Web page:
Door weather stripping is an essential part of a home’s insulation. If you don’t have weather stripping installed on your door, now would be a good time to tackle this easy DIY. Otherwise, you should inspect it every year to see if it’s time for a replacement.
Why Weather Stripping is Important
A properly sealed door will prevent cold air from getting in and warm air from getting out during the winter. Likewise, the opposite is true for the summer months.
Tight weather stripping can also help keep insects and other pests from creeping through small cracks. Around doors and windows is a very popular entry point for bugs.
In addition to what is obvious, weatherproofing your doors can help prevent those cold spots in other parts of the house. Because airflow requires a balance of pressure, blocking one point can help reduce the in-flow/out-flow at another location.
Recommended Materials You May Need
- Kerfed weather stripping* – use this to replace your worn-out stripping.
- Screw-in weather stripping* – use this if your door came sans weather stripping and you want a sturdy and long-lasting installation.
- Caulk* – paintable and flexible to allow movement.
- Utility knife – Always cut rubber and foam stripping with a sharp blade or scissors. Save the saw for the metal and/or wood.
- Foam Spray* – Be sure to use foam spray that is rated for doors and windows like this
- Door Sweep*
- Threshold rubber seal replacement – match size and length of the old seal
Things to Check First
Before getting started with your door stripping, I highly recommend that you first inspect the door gap around your door. The door gap around the perimeter of the door is affected by the hinges – how they were originally installed and how well they have held up over time. Without a proper door gap, it is very difficult to properly seal a door.
In addition to the gap, many doors lack insulation between the frame and the building structure. It is very common for building contractors to ignore these spots around both doors and windows.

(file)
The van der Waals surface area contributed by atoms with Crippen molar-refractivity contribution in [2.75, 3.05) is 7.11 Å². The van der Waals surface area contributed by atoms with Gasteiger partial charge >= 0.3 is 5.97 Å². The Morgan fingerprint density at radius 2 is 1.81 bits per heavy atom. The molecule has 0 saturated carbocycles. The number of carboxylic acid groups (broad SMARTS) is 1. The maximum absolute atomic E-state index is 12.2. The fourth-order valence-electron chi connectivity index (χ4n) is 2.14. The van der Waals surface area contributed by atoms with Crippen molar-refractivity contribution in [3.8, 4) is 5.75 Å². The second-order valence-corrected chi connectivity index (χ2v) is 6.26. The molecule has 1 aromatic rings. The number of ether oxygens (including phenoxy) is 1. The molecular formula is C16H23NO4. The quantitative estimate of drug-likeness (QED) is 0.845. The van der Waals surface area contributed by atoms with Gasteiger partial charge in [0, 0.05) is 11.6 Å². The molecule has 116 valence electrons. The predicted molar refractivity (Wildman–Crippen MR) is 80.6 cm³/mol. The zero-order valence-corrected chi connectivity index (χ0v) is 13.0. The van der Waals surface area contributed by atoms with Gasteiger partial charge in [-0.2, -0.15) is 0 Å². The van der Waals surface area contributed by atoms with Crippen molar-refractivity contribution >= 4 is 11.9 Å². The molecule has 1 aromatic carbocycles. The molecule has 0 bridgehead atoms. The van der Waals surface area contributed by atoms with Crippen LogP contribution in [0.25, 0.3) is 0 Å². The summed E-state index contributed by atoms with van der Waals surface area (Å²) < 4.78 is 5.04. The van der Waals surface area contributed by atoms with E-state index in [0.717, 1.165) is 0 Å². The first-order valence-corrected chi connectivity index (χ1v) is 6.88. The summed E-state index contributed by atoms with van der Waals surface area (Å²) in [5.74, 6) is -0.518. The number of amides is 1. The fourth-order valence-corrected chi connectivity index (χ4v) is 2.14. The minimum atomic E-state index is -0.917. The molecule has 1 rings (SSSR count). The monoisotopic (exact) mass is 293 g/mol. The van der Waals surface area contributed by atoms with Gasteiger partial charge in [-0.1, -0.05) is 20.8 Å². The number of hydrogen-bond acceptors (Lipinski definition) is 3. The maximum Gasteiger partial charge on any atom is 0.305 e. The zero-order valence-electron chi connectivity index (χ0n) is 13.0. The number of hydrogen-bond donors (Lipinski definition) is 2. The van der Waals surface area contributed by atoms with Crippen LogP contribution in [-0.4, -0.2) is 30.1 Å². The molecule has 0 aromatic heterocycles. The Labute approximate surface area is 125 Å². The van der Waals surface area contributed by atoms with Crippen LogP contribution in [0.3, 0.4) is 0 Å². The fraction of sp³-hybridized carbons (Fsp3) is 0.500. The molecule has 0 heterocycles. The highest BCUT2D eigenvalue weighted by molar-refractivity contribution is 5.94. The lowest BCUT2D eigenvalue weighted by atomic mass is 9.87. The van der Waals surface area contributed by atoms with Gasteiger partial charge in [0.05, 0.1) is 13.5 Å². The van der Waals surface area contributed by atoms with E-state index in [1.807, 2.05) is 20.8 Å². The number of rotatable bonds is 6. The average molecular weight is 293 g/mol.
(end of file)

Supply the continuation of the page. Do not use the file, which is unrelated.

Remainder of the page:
Adding some foam insulation around the door frame will greatly improve the results of your door’s ability to block airflow. Likewise, you can also follow my guide to insulate around your windows.
The first step in proper weather stripping for a door lies with the door frame. All frames should have a well-maintained strip of rubber seal along the top and sides.
Most newer construction doors come with a groove or track recessed behind the doorstop. A kerfed weather stripping tucks into this groove and can be replaced when needed.
Custom-built door frames and many older doors frequently use a screw-in stop/strip combination. These come in both wood and metal versions and mount right over the door jamb.
The built-in weather stripping usually is made of a wrapped foam that is sort of shaped like a V. Some of the screw-in varieties will have a vinyl bulb shape.
If you already have one of these options in place, continue with the below steps to inspect your weather stripping. However, if you do not have one of the above mentioned weather stripping versions, I recommend that you move towards installing them. You may jump down to that section now.
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Is it Time to Replace Your Door’s Weather Stripping?
Inspect the weather stripping to see if it has any tears, cracks, or loose sections. Press against it to see if it flexes easily. If it feels crunchy, doesn’t have a good spring back, or if it is staying in its smashed position, it is time for a replacement.
You should also close the door and take a look at the exterior. Check to see if the weather stripping is meeting against the door all the way around the perimeter.
Next, take a look from the inside perimeter of the door. If you see light coming in anywhere around that perimeter, you have a problem that needs to be corrected. Note- light can also be seen if the door gap is not correct. If you passed on the “things to check first” section, I highly recommend you go back and click that link.
How to Replace Worn Out Weather Stripping
The great thing about door weatherstripping is that most of it can be easily removed and replaced. For the kerfed or screw-in tracks, you just need to pull it out of the track. I recommend taking a small section with you to the hardware store to match with the new stripping.